In a recent discussion I engaged in on Google Plus about XML vs JSON, I was sent a webpage, written by David Lee, which successfully attempts to illustrate that, under specialized conditions, XML and JSON are comparable to each other in compactness, and thus, transmission and storage efficiency. It fails to convince me, however, that XML compares favorably against JSON at parsing performance. The latter issue hasn’t been a real concern until only fairly recently in history, though. It further fails to convince me, en toto, that I should even consider XML again, for anything outside of document markup, especially as more and more enterprises take greater interest in their transactions per watt metric.
First, I want to say that I mostly agree with David’s findings, given the narrow scope of his research thesis. I’m still not satisfied with the report’s lack of illustrations using namespaces, but other than that, it seems pretty comprehensive and well researched. No doubt, with a skilled practitioner defining an XML format, an end-user may find working with XML quite pleasant to work with, from an operational as well as usability point of view. In some cases, XML may even yield smaller uncompressed encodings than its equivalent JSON representation. If you serialize your object fields as attributes instead of nested constructs, and you don’t use characters which require entity expansion, you actually save four characters per attribute over JSON strings, and two bytes for numbers and booleans. It only takes a handful of attributes to recover XML’s framing overhead in that narrow case, assuming very short tag names. The Books corpus tests in figure 9 show this nicely. Alas, as every other corpus test shows, not everything renders so nicely.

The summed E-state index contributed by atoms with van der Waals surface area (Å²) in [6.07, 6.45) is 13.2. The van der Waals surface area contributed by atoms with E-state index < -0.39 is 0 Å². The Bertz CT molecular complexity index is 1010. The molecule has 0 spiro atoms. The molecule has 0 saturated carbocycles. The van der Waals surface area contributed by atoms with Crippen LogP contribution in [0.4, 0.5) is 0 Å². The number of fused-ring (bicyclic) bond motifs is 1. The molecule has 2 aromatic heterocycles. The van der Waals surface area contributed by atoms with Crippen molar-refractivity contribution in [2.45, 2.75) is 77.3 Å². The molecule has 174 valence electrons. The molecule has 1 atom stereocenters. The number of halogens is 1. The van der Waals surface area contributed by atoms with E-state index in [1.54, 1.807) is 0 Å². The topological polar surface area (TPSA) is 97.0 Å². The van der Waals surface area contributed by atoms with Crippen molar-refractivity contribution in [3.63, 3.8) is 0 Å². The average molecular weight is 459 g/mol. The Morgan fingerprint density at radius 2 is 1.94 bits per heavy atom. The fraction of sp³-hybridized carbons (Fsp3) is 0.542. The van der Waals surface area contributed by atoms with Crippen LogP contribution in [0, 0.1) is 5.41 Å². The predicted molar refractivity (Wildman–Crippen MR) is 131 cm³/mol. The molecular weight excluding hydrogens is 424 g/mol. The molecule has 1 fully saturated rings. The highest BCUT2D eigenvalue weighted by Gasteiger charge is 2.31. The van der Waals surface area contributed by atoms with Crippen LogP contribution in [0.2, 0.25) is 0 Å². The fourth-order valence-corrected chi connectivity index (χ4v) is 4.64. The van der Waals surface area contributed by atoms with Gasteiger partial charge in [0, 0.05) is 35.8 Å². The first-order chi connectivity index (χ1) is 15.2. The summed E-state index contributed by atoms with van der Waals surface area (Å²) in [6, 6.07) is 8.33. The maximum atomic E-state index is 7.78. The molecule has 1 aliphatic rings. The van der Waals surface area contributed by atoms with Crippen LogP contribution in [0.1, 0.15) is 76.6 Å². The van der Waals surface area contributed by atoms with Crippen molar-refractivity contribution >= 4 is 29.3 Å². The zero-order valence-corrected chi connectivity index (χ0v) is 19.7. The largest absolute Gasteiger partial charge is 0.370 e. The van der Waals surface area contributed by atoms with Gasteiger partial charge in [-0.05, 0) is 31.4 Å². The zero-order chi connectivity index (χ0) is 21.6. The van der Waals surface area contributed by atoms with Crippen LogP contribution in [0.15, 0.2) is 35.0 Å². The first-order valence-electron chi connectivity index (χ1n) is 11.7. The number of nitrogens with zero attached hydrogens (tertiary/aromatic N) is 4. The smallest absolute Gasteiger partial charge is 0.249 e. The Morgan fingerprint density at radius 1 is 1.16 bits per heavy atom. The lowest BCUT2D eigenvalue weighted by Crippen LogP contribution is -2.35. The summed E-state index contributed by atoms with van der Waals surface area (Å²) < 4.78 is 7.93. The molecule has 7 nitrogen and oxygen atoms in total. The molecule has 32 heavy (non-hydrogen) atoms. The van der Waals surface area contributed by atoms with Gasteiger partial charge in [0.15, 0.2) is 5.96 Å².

This explains why I said specialized conditions above; it takes active software engineering effort to make XML as compact as JSON. Indeed, throughout the whole article, it’s as if David continually paraphrases the mantra, “See, if we only perform this best-practice, XML can be as compact as JSON.”1 This is telling: it illustrates how JSON exhibits the compact-by-design property more than XML (though I certainly feel we can compact JSON further; I find the need for quotes around key names largely superfluous, for example). It’s pretty clear just by looking at the available applications of XML in the real world that few willingly expend the effort necessary to ensure a good quality, compact XML format. Anyone who’s had to work with Spring configuration files, or Maven dependency files, or fixing corrupted IDE project configurations, or synthesizing SOAP payloads for integration testing purposes, or … can tell you just how much of a nightmare XML is, purely from a usability point of view, and more rarely, an operational point of view as well.